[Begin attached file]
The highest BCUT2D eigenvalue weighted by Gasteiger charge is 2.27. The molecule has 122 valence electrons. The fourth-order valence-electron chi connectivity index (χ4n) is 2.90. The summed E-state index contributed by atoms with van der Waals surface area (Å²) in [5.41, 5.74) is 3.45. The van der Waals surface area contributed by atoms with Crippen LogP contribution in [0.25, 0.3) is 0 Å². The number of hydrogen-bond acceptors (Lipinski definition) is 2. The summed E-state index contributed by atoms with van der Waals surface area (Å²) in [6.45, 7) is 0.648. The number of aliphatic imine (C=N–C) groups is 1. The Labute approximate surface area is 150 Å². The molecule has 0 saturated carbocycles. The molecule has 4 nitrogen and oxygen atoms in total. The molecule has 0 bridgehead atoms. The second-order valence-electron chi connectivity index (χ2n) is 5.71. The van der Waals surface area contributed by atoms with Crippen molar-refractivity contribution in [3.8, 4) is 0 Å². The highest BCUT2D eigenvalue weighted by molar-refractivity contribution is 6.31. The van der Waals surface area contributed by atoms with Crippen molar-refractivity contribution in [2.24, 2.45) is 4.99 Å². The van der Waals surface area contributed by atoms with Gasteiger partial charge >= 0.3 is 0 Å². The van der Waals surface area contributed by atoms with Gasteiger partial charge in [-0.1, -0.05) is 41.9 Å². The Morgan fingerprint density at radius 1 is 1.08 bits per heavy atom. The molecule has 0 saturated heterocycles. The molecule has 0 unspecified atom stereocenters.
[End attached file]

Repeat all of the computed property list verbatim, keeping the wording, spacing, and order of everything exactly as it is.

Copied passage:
The highest BCUT2D eigenvalue weighted by Gasteiger charge is 2.27. The molecule has 122 valence electrons. The fourth-order valence-electron chi connectivity index (χ4n) is 2.90. The summed E-state index contributed by atoms with van der Waals surface area (Å²) in [5.41, 5.74) is 3.45. The van der Waals surface area contributed by atoms with Crippen LogP contribution in [0.25, 0.3) is 0 Å². The number of hydrogen-bond acceptors (Lipinski definition) is 2. The summed E-state index contributed by atoms with van der Waals surface area (Å²) in [6.45, 7) is 0.648. The number of aliphatic imine (C=N–C) groups is 1. The Labute approximate surface area is 150 Å². The molecule has 0 saturated carbocycles. The molecule has 4 nitrogen and oxygen atoms in total. The molecule has 0 bridgehead atoms. The second-order valence-electron chi connectivity index (χ2n) is 5.71. The van der Waals surface area contributed by atoms with Crippen molar-refractivity contribution in [3.8, 4) is 0 Å². The highest BCUT2D eigenvalue weighted by molar-refractivity contribution is 6.31. The van der Waals surface area contributed by atoms with Crippen molar-refractivity contribution in [2.24, 2.45) is 4.99 Å². The van der Waals surface area contributed by atoms with Gasteiger partial charge >= 0.3 is 0 Å². The van der Waals surface area contributed by atoms with Gasteiger partial charge in [-0.1, -0.05) is 41.9 Å². The Morgan fingerprint density at radius 1 is 1.08 bits per heavy atom. The molecule has 0 saturated heterocycles. The molecule has 0 unspecified atom stereocenters.